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Rare Pearls

George Balanchine’s “Ballo della Regina” and “Kammermusik No. 2” were created approximately at the same time and premiered by New York City Ballet in January 1978. Both pieces are concise and small in scale; both are fascinating and unique; yet neither belongs to the pantheon of Balanchine’s greatest creations. Nevertheless, each ballet, precious in its own way, adds to our understanding and appreciation of the craft of the great ballet master. Dance critic Arlene Croce aptly summed up her attraction to “Ballo della Regina” in particular—and to a Balanchine ballet in general—simply and clearly: “Who cares if it isn’t great? The greatest Balanchine ballet is the one you happen to be watching.”


New York City Ballet: All Balanchine I


David H. Koch Theater, Lincoln Center, New York, NY, February 6 (matinee), 2016


Oksana Khadarina

Megan Fairchild in George Balanchine's “Tschaikovsky Suite No. 3.” Photograph by Paul Kolnik

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Indeed, the curtain-opener of the NYCB’s “All Balanchine I” program, the charming “Ballo,” with the superlative Tiler Peck in her debut in the principal ballerina role, came across as a shining masterpiece —a tour de force of virtuoso allegro dancing. Darting through the dynamic steps with effortlessness and exceptional exactitude, Peck commanded attention with every movement. The sheer exuberance of her mercurial dancing, illuminated by her upbeat and sunny personality, turned her performance into pure joy. Her effervescent polka variation, with its swift turns and crisp hops in fifth position, was particularly exhilarating to watch. This was the section of the dance where the music turned from regal to playful, even teasing, inspiring a filigree of intricate and rapid footwork so invigorating and bright, the choreography looked like nothing but a dazzling showpiece of bravura dancing; and Peck was simply breathtaking in it. A brilliant virtuoso at the top of her game, she sailed through the cascade of Balanchine’s most vigorous steps with impeccable style and alluring aplomb, investing her role with new energy and sparkle. Gonzalo Garcia was her skillful partner.

“Ballo” was choreographed to dance music from Verdi’s opera “Don Carlos.” With its aquatic imagery, this ballet slightly alludes to the scene of the opera, in which a fisherman searches for the most beautiful pearl to present to the Queen of Spain. During the performance, the all-female corps de ballet and four demi-soloists, all dressed in shimmering blue dresses, underscored the nautical atmosphere of the ballet. They glided through space with grace and fluid pliability—a tribe of mermaids blissfully surfing through the ocean’s waves. Their expansive movements—wide lunges, airy arabesques, and spacious turns—contrasted those of Peck, creating a striking juxtaposition of style and manner. In all, this “Ballo” proved a real gem, a ballet that I would be happy to see again and again.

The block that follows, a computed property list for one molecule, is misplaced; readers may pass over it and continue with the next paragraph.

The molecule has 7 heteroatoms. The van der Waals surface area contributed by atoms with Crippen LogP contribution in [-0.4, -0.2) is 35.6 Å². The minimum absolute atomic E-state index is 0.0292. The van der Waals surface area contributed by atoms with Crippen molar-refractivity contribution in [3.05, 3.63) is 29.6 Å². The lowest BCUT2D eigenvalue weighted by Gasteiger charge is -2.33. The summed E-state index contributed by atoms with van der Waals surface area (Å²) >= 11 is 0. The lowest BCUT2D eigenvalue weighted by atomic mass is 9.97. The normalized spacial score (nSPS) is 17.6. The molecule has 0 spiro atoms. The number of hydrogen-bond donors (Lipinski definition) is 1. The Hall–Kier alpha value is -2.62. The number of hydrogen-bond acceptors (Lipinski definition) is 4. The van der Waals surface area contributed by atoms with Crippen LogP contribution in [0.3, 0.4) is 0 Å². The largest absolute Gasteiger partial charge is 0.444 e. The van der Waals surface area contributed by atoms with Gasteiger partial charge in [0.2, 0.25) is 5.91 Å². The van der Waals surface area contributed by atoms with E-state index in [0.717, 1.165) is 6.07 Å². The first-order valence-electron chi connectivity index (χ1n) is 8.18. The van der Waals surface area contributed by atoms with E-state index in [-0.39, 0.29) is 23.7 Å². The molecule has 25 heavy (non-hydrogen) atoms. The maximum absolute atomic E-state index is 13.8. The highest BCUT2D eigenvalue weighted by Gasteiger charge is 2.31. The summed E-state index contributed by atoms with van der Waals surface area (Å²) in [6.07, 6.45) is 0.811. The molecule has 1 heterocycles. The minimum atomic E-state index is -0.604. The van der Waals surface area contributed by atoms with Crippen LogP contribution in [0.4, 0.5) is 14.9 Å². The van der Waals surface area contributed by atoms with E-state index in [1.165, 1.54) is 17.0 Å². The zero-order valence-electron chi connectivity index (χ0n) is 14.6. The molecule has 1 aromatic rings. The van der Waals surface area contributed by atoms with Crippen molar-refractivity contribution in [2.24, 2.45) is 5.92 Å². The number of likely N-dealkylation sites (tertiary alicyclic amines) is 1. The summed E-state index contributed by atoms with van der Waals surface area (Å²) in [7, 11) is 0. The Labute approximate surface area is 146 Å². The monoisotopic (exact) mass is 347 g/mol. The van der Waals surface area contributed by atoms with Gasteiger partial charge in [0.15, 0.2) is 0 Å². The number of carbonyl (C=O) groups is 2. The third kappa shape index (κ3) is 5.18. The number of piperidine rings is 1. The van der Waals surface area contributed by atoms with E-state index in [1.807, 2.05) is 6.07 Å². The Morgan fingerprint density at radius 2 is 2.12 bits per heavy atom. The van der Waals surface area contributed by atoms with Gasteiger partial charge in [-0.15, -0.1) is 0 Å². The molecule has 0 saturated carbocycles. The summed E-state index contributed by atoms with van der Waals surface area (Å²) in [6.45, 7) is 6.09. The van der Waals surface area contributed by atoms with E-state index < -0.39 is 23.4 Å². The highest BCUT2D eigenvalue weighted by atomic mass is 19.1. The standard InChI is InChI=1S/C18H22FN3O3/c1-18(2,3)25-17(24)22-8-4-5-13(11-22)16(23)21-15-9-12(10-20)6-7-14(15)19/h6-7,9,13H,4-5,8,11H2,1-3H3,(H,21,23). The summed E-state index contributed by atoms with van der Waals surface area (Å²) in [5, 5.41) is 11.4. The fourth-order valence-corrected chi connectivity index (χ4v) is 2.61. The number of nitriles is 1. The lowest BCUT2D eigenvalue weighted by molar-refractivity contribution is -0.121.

“Kammermusik No.2” offered a different ensemble-versus-soloists juxtaposition, brining onstage an all-male corps de ballet and two leading couples. Whereas “Ballo della Regina” is all grace and charm, “Kammermusik” is utterly stark—an apt visual response to austere modernism of Paul Hindemith’s score of the same title to which this ballet is set. This was the second ballet Balanchine created to Hindemith’s music; the first being “The Four Temperaments” from 1946.

One can immediately notice numerous similarities between these two pieces. Just like in “The Four T’s,” in “Kammermusik” sharp body lines, thrusting gestures, and flat-footed turns reign supreme, boldly outlining a vivid dialogue between a solo piano (represented by four soloists) and a chamber orchestra (embodied by the eight-member male group). Rebecca Krohn, Abi Stafford, Adrian Danchig-Waring and Ask la Cour in the leading roles danced with notable fluency and a sense of daring. I found the dancing of Krohn, who imbued her role with zesty wit, especially impressive.

The program closed with a memorable performance of “Tschaikovsky’s Suite No. 3,” with Teresa Reichlen delivering a transformative rendition of the ballerina role in the opening “Élégi.” Never veering into moody clichés, Reichlen, usually so poised and impersonal, endowed her romantic heroine with a bittersweet ardor and genuine passion; her dramatic dancing giving rise to scenes which echoed “Swan Lake” and “Giselle.” The handsome and suave Zachary Catazaro was her inconsolable poet.

Ashley Laracéy and Jared Angle created another dreamy love story, though a happy one, in “Valse Melancolique.” Erica Pereira and Antonio Carmena looked relaxed and elated in the “Scherzo,” coolly capturing the music’s lively pulse. The vibrant Megan Fairchild and Joaquin de Luz shone in “Tema con Variazioni,” concluding the ballet—and the entire program—with a marvelous panache.

Oksana Khadarina

Oksana Khadarina is a Washington, DC–based dance writer. She has been covering dance at The John F. Kennedy Center for the Performing Arts, as well as in New York City and internationally, since 2006. She has written for Dance Magazine, Pointe and DanceTabs, among other publications.



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